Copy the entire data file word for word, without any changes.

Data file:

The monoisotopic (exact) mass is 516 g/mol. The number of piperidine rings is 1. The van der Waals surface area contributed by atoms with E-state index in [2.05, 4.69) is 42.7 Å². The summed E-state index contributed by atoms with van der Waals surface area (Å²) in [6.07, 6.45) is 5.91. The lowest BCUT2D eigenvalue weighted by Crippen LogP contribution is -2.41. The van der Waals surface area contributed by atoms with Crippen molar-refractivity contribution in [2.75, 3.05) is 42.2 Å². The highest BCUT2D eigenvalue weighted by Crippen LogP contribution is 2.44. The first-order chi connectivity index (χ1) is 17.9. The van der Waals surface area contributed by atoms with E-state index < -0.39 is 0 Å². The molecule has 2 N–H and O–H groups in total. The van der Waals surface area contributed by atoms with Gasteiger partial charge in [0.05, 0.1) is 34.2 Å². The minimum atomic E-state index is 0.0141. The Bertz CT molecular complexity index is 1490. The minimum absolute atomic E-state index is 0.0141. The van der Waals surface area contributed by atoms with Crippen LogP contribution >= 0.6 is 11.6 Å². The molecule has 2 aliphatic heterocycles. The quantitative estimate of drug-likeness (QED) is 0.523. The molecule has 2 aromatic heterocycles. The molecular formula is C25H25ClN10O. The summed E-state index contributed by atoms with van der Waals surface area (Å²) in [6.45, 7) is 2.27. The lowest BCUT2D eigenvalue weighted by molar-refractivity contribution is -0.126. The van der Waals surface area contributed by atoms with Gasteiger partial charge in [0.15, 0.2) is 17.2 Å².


The monoisotopic (exact) mass is 516 g/mol. The number of piperidine rings is 1. The van der Waals surface area contributed by atoms with E-state index in [2.05, 4.69) is 42.7 Å². The summed E-state index contributed by atoms with van der Waals surface area (Å²) in [6.07, 6.45) is 5.91. The lowest BCUT2D eigenvalue weighted by Crippen LogP contribution is -2.41. The van der Waals surface area contributed by atoms with Crippen molar-refractivity contribution in [2.75, 3.05) is 42.2 Å². The highest BCUT2D eigenvalue weighted by Crippen LogP contribution is 2.44. The first-order chi connectivity index (χ1) is 17.9. The van der Waals surface area contributed by atoms with E-state index < -0.39 is 0 Å². The molecule has 2 N–H and O–H groups in total. The van der Waals surface area contributed by atoms with Gasteiger partial charge in [0.05, 0.1) is 34.2 Å². The minimum atomic E-state index is 0.0141. The Bertz CT molecular complexity index is 1490. The minimum absolute atomic E-state index is 0.0141. The van der Waals surface area contributed by atoms with Crippen LogP contribution >= 0.6 is 11.6 Å². The molecule has 2 aliphatic heterocycles. The quantitative estimate of drug-likeness (QED) is 0.523. The molecule has 2 aromatic heterocycles. The molecular formula is C25H25ClN10O. The summed E-state index contributed by atoms with van der Waals surface area (Å²) in [6.45, 7) is 2.27. The lowest BCUT2D eigenvalue weighted by molar-refractivity contribution is -0.126. The van der Waals surface area contributed by atoms with Gasteiger partial charge in [0.15, 0.2) is 17.2 Å².